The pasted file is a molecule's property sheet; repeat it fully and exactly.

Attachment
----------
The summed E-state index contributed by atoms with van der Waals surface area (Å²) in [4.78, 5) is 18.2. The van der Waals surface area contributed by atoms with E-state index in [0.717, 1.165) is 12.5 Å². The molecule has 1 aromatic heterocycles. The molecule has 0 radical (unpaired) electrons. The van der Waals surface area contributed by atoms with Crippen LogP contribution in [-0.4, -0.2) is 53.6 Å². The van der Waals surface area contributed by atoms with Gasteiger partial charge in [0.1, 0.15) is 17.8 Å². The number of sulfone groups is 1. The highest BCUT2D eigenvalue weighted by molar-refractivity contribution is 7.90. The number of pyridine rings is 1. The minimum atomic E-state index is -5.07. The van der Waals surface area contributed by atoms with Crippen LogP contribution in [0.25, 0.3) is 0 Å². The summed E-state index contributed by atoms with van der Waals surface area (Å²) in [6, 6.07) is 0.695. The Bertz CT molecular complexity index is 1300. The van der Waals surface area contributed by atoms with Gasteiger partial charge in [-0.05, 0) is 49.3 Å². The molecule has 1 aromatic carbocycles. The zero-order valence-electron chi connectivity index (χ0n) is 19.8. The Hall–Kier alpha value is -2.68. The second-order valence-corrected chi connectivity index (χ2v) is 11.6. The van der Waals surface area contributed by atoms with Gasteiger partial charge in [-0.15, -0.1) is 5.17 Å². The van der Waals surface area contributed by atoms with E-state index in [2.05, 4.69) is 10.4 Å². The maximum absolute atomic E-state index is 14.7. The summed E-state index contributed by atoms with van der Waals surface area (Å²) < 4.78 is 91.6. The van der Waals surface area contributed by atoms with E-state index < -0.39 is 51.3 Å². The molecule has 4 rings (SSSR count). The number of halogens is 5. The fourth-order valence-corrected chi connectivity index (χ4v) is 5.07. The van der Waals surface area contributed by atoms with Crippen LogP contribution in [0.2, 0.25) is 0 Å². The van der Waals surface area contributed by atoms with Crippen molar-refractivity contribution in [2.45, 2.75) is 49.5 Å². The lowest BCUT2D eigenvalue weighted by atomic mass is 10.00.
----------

The summed E-state index contributed by atoms with van der Waals surface area (Å²) in [4.78, 5) is 18.2. The van der Waals surface area contributed by atoms with E-state index in [0.717, 1.165) is 12.5 Å². The molecule has 1 aromatic heterocycles. The molecule has 0 radical (unpaired) electrons. The van der Waals surface area contributed by atoms with Crippen LogP contribution in [-0.4, -0.2) is 53.6 Å². The van der Waals surface area contributed by atoms with Gasteiger partial charge in [0.1, 0.15) is 17.8 Å². The number of sulfone groups is 1. The highest BCUT2D eigenvalue weighted by molar-refractivity contribution is 7.90. The number of pyridine rings is 1. The minimum atomic E-state index is -5.07. The van der Waals surface area contributed by atoms with Crippen LogP contribution in [0.25, 0.3) is 0 Å². The summed E-state index contributed by atoms with van der Waals surface area (Å²) in [6, 6.07) is 0.695. The Bertz CT molecular complexity index is 1300. The van der Waals surface area contributed by atoms with Gasteiger partial charge in [-0.05, 0) is 49.3 Å². The molecule has 1 aromatic carbocycles. The zero-order valence-electron chi connectivity index (χ0n) is 19.8. The Hall–Kier alpha value is -2.68. The second-order valence-corrected chi connectivity index (χ2v) is 11.6. The van der Waals surface area contributed by atoms with Gasteiger partial charge in [-0.15, -0.1) is 5.17 Å². The van der Waals surface area contributed by atoms with E-state index in [2.05, 4.69) is 10.4 Å². The maximum absolute atomic E-state index is 14.7. The summed E-state index contributed by atoms with van der Waals surface area (Å²) < 4.78 is 91.6. The van der Waals surface area contributed by atoms with E-state index < -0.39 is 51.3 Å². The molecule has 4 rings (SSSR count). The number of halogens is 5. The fourth-order valence-corrected chi connectivity index (χ4v) is 5.07. The van der Waals surface area contributed by atoms with Crippen LogP contribution in [0.2, 0.25) is 0 Å². The van der Waals surface area contributed by atoms with Crippen molar-refractivity contribution in [2.45, 2.75) is 49.5 Å². The lowest BCUT2D eigenvalue weighted by atomic mass is 10.00.